Her husband and coworker, Jack, emerged—tattooed, squat, gray-mulleted, spouting open contempt for MapQuest. He’d be giving me real directions. “But first let’s check ’er out.”

We toured the outskirts of my soon-to-be mausoleum. It took time. Every single thing Jack said, somehow, was the only thing I’d need to remember. White water, gray water, black water (drinking, showering, le devoir). Here’s your this, never ever that. Grumbling about “weekend warriors.” I couldn’t listen, because listening would mean accepting it as real, though his casual mention of the vast blind spot in the passenger-side mirror squeaked through, as did his description of the “extra two feet on each side”—the bulge of my living quarters—which I wouldn’t be able to see but would want to “be conscious of” out there. Debbie followed us with a video camera, for insurance purposes. I saw my loved ones gathered in a mahogany-paneled room to watch this footage; them being forced to hear me say, “What if I never use the toilet—do I still have to switch on the water?”

Jack pulled down the step and climbed aboard. It was really happening. The interior smelled of spoiled vacations and amateur porn shoots wrapped in motel shower curtains and left in the sun. I was physically halted at the threshold for a moment. Jesus had never been in this RV.

*   *   *

What do I tell you about my voyage to Creation? Do you want to know what it’s like to drive a windmill with tires down the Pennsylvania Turnpike at rush hour by your lonesome, with darting bug-eyes and shaking hands; or about Greg’s laughing phone call “to see how it’s going”; about hearing yourself say “no No NO NO!” in a shamefully high-pitched voice every time you try to merge; or about thinking you detect, beneath the mysteriously comforting blare of the radio, faint honking sounds, then checking your passenger-side mirror only to find you’ve been straddling the lanes for an unknown number of miles (those two extra feet!) and that the line of traffic you’ve kept pinned stretches back farther than you can see; or about stopping at Target to buy sheets and a pillow and peanut butter but then practicing your golf swing in the sporting-goods aisle for a solid twenty-five minutes, unable to stop, knowing that when you do, the twenty-nine-footer will be where you left her, alone in the side lot, waiting for you to take her the rest of the way to your shared destiny?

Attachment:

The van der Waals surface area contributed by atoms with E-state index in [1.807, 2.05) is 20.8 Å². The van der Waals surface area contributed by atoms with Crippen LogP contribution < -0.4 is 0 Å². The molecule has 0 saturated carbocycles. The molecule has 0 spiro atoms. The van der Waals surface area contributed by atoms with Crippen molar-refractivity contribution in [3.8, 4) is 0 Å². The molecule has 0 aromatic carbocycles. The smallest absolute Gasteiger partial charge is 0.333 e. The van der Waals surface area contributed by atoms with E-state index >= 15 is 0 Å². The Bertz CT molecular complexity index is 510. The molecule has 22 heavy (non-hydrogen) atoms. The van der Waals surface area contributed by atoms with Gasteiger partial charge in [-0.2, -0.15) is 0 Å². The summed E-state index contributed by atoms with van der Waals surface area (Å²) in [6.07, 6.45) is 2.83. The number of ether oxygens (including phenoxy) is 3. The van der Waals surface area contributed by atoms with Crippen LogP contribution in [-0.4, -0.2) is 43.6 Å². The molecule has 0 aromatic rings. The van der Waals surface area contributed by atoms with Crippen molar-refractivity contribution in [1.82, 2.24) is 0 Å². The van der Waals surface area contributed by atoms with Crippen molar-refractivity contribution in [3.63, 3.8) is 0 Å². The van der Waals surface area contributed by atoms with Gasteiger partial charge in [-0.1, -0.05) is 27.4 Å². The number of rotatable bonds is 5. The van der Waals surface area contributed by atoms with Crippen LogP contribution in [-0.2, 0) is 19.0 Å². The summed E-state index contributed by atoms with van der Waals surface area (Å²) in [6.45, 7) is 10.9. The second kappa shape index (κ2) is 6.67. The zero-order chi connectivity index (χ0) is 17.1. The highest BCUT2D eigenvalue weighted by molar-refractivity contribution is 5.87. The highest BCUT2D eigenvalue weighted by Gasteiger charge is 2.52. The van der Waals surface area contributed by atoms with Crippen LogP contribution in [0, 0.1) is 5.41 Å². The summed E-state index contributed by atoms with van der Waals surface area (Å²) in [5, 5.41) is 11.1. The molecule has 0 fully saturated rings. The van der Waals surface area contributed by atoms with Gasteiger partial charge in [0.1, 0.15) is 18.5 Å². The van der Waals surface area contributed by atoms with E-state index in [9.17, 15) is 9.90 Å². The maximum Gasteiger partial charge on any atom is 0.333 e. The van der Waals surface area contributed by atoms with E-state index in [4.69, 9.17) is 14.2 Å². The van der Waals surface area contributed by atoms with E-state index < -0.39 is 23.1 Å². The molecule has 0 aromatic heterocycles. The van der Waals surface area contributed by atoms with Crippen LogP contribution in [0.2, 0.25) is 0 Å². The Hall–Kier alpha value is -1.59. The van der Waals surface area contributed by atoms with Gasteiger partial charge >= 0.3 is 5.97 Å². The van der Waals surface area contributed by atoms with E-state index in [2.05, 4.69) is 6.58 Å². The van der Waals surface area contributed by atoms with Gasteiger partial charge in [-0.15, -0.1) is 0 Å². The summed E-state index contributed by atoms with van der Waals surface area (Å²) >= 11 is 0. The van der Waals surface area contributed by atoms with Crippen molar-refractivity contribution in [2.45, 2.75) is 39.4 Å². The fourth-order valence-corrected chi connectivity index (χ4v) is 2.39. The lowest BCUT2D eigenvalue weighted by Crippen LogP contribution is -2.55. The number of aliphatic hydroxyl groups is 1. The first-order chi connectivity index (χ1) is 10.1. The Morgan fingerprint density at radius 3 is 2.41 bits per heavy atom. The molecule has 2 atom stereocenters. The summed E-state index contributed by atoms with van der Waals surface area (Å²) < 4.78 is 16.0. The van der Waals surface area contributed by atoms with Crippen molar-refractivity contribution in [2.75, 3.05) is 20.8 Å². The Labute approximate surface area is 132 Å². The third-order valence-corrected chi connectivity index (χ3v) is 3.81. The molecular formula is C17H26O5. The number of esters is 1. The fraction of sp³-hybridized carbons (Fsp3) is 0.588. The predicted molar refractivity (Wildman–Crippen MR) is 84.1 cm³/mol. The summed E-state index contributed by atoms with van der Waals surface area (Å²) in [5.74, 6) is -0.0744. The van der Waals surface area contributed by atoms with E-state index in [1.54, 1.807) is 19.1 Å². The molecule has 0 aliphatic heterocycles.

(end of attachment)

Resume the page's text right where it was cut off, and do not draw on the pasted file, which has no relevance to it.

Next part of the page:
She got me there, as Debbie and Jack had promised, not possibly believing it themselves. Seven miles from Mount Union, a sign read CREATION AHEAD. The sun was setting; it floated above the valley like a fiery gold balloon. I fell in with a long line of cars and trucks and vans—not many RVs. Here they were, all about me: the born-again. On my right was a pickup truck, its bed full of teenage girls in matching powder-blue T-shirts; they were screaming at a Mohawked kid who was walking beside the road. I took care not to meet their eyes—who knew but they weren’t the same fillies I had solicited days before? Their line of traffic lurched ahead, and an old orange Datsun came up beside me. I watched as the driver rolled down her window, leaned halfway out, and blew a long, clear note on a ram’s horn. I understand where you might be coming from in doubting that. Nevertheless it is what she did. I have it on tape. She blew a ram’s horn, quite capably, twice. A yearly rite, perhaps, to announce her arrival at Creation.

My turn at the gate. The woman looked at me, then past me to the empty passenger seat, then down the whole length of the twenty-nine-footer. “How many people in your group?” she asked.

*   *   *

I pulled away in awe, permitting the twenty-nine-footer to float. My path was thronged with excited Christians, most younger than eighteen. The adults looked like parents or pastors, not here on their own. Twilight was well along, and the still valley air was sharp with campfire smoke. A great roar shot up to my left—something had happened onstage. The sound bespoke a multitude. It filled the valley and lingered.